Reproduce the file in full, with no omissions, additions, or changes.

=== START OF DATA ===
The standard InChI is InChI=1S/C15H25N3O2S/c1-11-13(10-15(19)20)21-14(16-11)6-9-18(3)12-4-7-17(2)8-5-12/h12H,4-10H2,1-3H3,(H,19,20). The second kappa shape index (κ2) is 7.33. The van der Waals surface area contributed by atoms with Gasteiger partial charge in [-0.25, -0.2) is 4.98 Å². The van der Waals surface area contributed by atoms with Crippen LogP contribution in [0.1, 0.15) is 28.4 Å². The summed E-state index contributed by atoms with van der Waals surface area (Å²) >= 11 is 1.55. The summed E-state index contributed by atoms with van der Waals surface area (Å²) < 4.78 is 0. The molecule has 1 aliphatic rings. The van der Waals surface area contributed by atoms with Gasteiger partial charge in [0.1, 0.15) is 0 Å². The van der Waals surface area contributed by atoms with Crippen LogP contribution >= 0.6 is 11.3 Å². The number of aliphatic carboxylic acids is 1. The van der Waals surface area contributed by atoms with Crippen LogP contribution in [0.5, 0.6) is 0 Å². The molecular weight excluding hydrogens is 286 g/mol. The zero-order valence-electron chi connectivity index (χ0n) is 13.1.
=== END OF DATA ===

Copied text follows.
The standard InChI is InChI=1S/C15H25N3O2S/c1-11-13(10-15(19)20)21-14(16-11)6-9-18(3)12-4-7-17(2)8-5-12/h12H,4-10H2,1-3H3,(H,19,20). The second kappa shape index (κ2) is 7.33. The van der Waals surface area contributed by atoms with Gasteiger partial charge in [-0.25, -0.2) is 4.98 Å². The van der Waals surface area contributed by atoms with Crippen LogP contribution in [0.1, 0.15) is 28.4 Å². The summed E-state index contributed by atoms with van der Waals surface area (Å²) >= 11 is 1.55. The summed E-state index contributed by atoms with van der Waals surface area (Å²) < 4.78 is 0. The molecule has 1 aliphatic rings. The van der Waals surface area contributed by atoms with Gasteiger partial charge in [0.1, 0.15) is 0 Å². The van der Waals surface area contributed by atoms with Crippen LogP contribution >= 0.6 is 11.3 Å². The number of aliphatic carboxylic acids is 1. The van der Waals surface area contributed by atoms with Crippen LogP contribution in [0.5, 0.6) is 0 Å². The molecular weight excluding hydrogens is 286 g/mol. The zero-order valence-electron chi connectivity index (χ0n) is 13.1.